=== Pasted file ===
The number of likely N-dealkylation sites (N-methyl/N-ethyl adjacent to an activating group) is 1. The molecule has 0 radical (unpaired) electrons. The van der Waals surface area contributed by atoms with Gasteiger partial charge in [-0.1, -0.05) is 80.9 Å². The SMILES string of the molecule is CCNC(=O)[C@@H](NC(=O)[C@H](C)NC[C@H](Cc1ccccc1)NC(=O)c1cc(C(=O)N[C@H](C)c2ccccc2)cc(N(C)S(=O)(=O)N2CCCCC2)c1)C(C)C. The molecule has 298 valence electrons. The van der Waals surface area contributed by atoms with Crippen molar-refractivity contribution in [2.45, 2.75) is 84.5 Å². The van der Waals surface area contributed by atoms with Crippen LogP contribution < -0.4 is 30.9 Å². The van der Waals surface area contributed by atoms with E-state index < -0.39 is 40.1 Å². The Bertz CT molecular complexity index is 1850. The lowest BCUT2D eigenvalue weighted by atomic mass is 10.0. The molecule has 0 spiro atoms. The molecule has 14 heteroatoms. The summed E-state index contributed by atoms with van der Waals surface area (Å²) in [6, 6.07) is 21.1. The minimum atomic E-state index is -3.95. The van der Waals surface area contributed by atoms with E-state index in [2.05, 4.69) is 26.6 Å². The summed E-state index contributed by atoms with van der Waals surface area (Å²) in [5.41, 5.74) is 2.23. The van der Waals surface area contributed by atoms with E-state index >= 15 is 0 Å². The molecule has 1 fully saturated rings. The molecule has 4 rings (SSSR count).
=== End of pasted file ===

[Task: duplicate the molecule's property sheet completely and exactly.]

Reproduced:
The number of likely N-dealkylation sites (N-methyl/N-ethyl adjacent to an activating group) is 1. The molecule has 0 radical (unpaired) electrons. The van der Waals surface area contributed by atoms with Gasteiger partial charge in [-0.1, -0.05) is 80.9 Å². The SMILES string of the molecule is CCNC(=O)[C@@H](NC(=O)[C@H](C)NC[C@H](Cc1ccccc1)NC(=O)c1cc(C(=O)N[C@H](C)c2ccccc2)cc(N(C)S(=O)(=O)N2CCCCC2)c1)C(C)C. The molecule has 298 valence electrons. The van der Waals surface area contributed by atoms with Crippen molar-refractivity contribution in [2.45, 2.75) is 84.5 Å². The van der Waals surface area contributed by atoms with Crippen LogP contribution < -0.4 is 30.9 Å². The van der Waals surface area contributed by atoms with E-state index < -0.39 is 40.1 Å². The Bertz CT molecular complexity index is 1850. The lowest BCUT2D eigenvalue weighted by atomic mass is 10.0. The molecule has 0 spiro atoms. The molecule has 14 heteroatoms. The summed E-state index contributed by atoms with van der Waals surface area (Å²) in [6, 6.07) is 21.1. The minimum atomic E-state index is -3.95. The van der Waals surface area contributed by atoms with E-state index in [2.05, 4.69) is 26.6 Å². The summed E-state index contributed by atoms with van der Waals surface area (Å²) in [5.41, 5.74) is 2.23. The van der Waals surface area contributed by atoms with E-state index >= 15 is 0 Å². The molecule has 1 fully saturated rings. The molecule has 4 rings (SSSR count).